Another holiday, once extremely sacred yet increasing more commercial, has come and gone. As at Christmas time, I was yet again struggling with the idea of the lies that the capitalist commercial world sells us and that we in turn, sell to our children. I have a two and a half year old child who sees all the stuff in the stores and hears the stories about Easter bunnies and Santa Claus.
I understand the idea behind the seemingly innocent white lies; I just do not feel comfortable lying to my child about anything. While I am all for encouraging her imagination and her desire to be good, I have tried to be as honest with her as possible because I hope that she will grow up being truthful. Filling her head with untruths, I also worry how she will feel when she realizes the truth, that her parents and the rest of the world had flat out lied to her despite telling her that lying was wrong.
So last Christmas I pondered telling her the truth about the guy in a red suit. We told her all about the birth of Jesus and had books and shows for her to learn from. But then we kind of got caught up in it all and took her to see a rather believable Santa at a big elaborate Christmas town where there were slides and a merry go round and elves wandering around. She got up on Santa’s lap and when he asked her what she wanted for Christmas, she looked him right in the eye and said “a black doggie”. It was more due to the coaching by us than anything else, as we had already purchased this stuffed animal the previous week when we were out shopping. She saw it on the shelf and asked to take it home, which she was not in the habit of doing at the time. She was usually content to simply give the tutu’s hugs and put them back. So we told her that she could ask Santa for it and maybe he would bring it to her and she would find it under our tree on Christmas morning. All of course pending whether or not she was a good girl. So at this point it was far too late to tell her that Santa wasn’t real.
On Christmas morning she wasn’t even interested in reading the letter from Santa and didn’t even notice her gifts. When she finally did spy them she took great joy in opening them, taking the paper off oh so carefully and placing each piece in my hand. Once opened, she went to the next one, opening all the gifts. We went to church and told her the story of Jesus again and tried to make it clear that Christmas was about Jesus and not presents. In the end she considered it a kind of birthday and wanted to know where the cake was. So we figured she had grasped enough for a two year old, but I still felt uneasy about lying to her.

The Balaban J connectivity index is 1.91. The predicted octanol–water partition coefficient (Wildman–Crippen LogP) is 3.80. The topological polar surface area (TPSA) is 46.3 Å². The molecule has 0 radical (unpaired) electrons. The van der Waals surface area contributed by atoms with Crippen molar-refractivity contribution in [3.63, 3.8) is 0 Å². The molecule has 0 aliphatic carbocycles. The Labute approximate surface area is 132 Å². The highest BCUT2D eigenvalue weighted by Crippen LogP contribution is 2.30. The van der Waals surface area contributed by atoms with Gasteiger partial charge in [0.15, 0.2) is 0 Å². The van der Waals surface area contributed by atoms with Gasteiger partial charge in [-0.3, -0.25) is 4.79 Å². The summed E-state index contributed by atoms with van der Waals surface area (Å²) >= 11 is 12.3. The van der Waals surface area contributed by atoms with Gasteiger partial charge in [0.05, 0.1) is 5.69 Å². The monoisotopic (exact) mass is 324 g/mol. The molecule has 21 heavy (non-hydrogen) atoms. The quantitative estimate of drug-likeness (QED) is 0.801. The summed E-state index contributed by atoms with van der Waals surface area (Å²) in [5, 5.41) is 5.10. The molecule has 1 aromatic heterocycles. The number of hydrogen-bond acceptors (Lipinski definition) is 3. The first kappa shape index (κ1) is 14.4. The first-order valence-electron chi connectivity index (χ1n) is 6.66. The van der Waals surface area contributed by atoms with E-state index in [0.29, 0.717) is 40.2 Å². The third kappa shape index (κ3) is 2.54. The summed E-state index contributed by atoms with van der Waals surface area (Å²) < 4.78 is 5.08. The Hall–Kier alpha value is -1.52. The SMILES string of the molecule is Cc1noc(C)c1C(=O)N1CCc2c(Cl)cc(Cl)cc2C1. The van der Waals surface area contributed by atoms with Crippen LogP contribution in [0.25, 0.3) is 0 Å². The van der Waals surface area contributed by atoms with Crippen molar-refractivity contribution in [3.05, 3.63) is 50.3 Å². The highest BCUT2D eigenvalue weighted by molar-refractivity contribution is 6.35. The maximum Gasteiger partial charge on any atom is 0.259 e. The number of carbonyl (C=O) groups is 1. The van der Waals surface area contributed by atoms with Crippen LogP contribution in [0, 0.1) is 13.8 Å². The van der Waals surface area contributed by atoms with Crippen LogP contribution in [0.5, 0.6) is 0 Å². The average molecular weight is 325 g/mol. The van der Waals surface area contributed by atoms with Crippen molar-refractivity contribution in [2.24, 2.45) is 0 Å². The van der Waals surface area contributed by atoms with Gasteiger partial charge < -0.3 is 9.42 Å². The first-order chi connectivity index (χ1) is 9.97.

This Easter, she began to get excited back in March when all the Easter paraphernalia was coming on the shelves and windows of the stores. Every night she asked us about the Easter bunny. We tried to get away from that idea by telling her about Jesus again, referring back to Christmas. But how does one explain to a two year old the concepts of God, death and eternal life? Rather than clutter her mind with a lot of ideas too difficult to grasp, we spoke to her in words she could understand. We told her that Easter was the time when Jesus went ‘bye bye’, that he went to be with his dada and that he also went inside her heart, and we would point to her chest. Every time we asked her what Easter was about, she would say “Jesus”, saying he went “in here” pointing to her chest and that he went to be with his dada. Then she saw all the bunnies and the chocolates everywhere we went. The day before Easter, we again asked her what it was all about, she instantly piped up that it was about “bopadoos, bean bopadoos!” Bopadoos being her word for candy and sweets, bean her favorite colour: green. Oh my!
So finally I could take it no more, I didn’t want her growing up thinking that these holidays were all about treats and sweets. The reason is not so much because we are deeply religious because we are not. We go to church rarely and say our thanks before meals, but that is usually a quick ‘chi meegwetch’. I guess the reason is that when I look back on the holidays I celebrated as a child, and even now as an adult, they are and always have been special because of the family get togethers and the memories we make, the treats are nice but secondary. Her understanding why we have these celebrations, why people have any celebration is important in the long run. All religions are fascinating with great stories behind the celebrations and I want her to be aware of as many of them as possible.
So I began by telling her that the Easter Bunny wasn’t real, that he was just pretend. I told her again about why we celebrate it and that she would still be getting treats because that was the custom. We had the great egg hunt and she loved it. I even told her that Santa wasn’t real and she wasn’t at all upset.